4. FOAM BRUSHES – Okay this is kind of an obvious one lol but painting furniture with regular paint brushes will leave brush strokes. These foam brushes will put on a nice even coat of paint are easy to work with. Best of all they are SUPER cheap so you can buy a bunch and don’t have to worry about cleaning them in between coats, just chuck it and use a new one when you return to the project later. I have also used 4″ foam rollers designed for painting cabinets but only because I already had them from my cabinet re-do, it wouldn’t really be cost effective to buy a small roller set just for a dresser or what-have-you since you will still end up needing foam brushes for the corners, edges and grooves. Like I was saying, I always keep a ton of these foam brushes on hand since I end up using them on so many crafting projects, I purchase the 2″ ones at either Lowes ($0.79 ea) or Walmart ($0.47 ea).
5. BONDING PRIMER – This product comes in SUPER handy when refinishing laminate or fiberboard furniture. That being said, when possible try to stick to refinishing solid wood furniture, the finished product is much more durable and looks a lot nicer, BUT if you already have something lying around that you want to spruce up or happen to come across something for super cheap like I have, go nuts! Since you can’t sand fake wood, this bonding primer helps whatever paint you use adhere to the piece with minimal chipping (we hope, lol). The brands I use are Zinsser and Kilz but there are tons out there, as long as it is labeled “bonding primer” you’re good to go. Good thing is, you’ll only require one coat of this so a quart will last you a few projects. Check out my tutorial for re-doing laminate pieces here. NOTE: This is also some powerful stuff, it is oil-based so it can be messy and SUPER strong in the fumes department so be sure to keep those windows open! For a few more bucks, I think Lowes now offers an “odorless” version.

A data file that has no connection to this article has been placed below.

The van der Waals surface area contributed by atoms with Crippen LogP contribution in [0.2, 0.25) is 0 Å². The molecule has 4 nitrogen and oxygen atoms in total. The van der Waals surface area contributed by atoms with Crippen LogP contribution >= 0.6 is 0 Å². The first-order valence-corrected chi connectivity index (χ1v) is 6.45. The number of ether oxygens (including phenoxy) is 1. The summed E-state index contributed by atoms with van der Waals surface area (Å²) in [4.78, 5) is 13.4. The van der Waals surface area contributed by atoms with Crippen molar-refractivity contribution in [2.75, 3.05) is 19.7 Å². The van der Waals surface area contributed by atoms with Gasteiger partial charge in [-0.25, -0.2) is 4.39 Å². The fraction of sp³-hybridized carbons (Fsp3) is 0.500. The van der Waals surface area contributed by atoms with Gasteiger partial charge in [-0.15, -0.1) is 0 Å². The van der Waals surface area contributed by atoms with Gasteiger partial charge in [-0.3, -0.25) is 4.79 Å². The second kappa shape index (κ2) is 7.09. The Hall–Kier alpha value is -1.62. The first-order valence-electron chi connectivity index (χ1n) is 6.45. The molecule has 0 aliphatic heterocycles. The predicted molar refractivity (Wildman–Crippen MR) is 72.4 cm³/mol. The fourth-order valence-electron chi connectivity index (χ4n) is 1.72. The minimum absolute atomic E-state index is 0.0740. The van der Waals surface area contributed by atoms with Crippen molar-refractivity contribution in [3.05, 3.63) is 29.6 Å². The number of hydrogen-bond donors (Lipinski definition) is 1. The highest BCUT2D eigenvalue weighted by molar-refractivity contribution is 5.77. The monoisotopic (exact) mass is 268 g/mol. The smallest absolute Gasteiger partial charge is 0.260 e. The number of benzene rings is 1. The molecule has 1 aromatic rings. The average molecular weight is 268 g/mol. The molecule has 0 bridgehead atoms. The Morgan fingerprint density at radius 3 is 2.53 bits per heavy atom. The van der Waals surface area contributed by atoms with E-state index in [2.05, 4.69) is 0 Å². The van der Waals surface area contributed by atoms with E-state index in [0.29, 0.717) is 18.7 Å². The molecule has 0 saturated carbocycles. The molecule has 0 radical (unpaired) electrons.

6. SAMPLE SIZE LATEX PAINT – If I was listing these in order of favorites, this would be number one. I know that there are tons of tutorials out there using chalk paint and furniture wax and while the finished products are beautiful, I am yet to try it. Latex paint has worked great for me, it’s cheap and I’ve found that as long as you have a solid piece of furniture and/or a good top coat it will be just as durable. I started becoming obsessed with these sample-size paints after I redid the dresser for P’s room using the java gel stain. I ended up using not even an eight of a quart and didn’t plan on using it for any other furniture in the foreseeable future (I’m pretty sure it’s still sitting in my garage and is most likely a solid block by now lol). In the interest of not wasting money like that on my next piece, I went to Lowes and instead of purchasing a quart of paint in my desired color, I had them tint an 8oz sample size (see below). Get ready to have your money-saving mind blow – it cost $2.98 (say whaaaaaaaat?!!?), I thought to myself “why you no think of this soon stooooopid???” haha. The truth is, for a lot of pieces, you’ll find that even with this tiny sample size you’ll have a ton left over. Be sure to keep it, they’re great for other craft projects! NOTE: Unfortunately, these little samples are only available in satin finish which is not ideal for furniture (a flat paint would adhere better), however, my pieces look great and I haven’t experienced any chipping so I guess it’s not that big of a deal.
7. POLYACRYLIC TOP COAT – This is a great top coat, it holds up well but is water-based so it’s a good alternative to a heavy oil-based top coat. I have used this on many of my pieces. If the piece is more for looks and isn’t going to experience a lot of bumps and day-to-day wear and tear (I used this on my chalk board frame and the little make-shift bathroom pedestal), I always opt for this product because it is easier to work with and requires less dry time than the oil based gel top coat. I usually purchase the satin finish because I prefer my pieces not to look super shiny, but if you’re piece is going to be touched and need to be wiped down a lot a gloss finish may be better suited to your project.
8. PLASTIC DROP CLOTHS – Here in NC our weather is not too conducive to painting outside, as most of the seasons have one factor or another that will make it pretty difficult (spring – rain, winter -cold, summer -humid etc.). Since multiple coats and a lot of drying time is required for furniture, the chance of you getting a solid 12-24 hours where there is no rain, the temperature is favorable and there is no wind to blow debris or bugs onto your project is pretty much none, haha. Additionally the fluctuating temperature makes it hard for me to paint in my garage since the temp in the garage is pretty much always the same as it is outdoors. Taking this into consideration I do all of my furniture painting projects in my living room or office on a big plastic drop cloth and even though my house will look like a project-zone for a few days it is well worth the finished product! I prefer plastic to canvas drop clothes because I am always paranoid that spilled paint or stain will seep through the cloth and onto the floor, which would not be the case with plastic. When I am finished I simply take it outside shake it out and fold it up to reuse for my next project!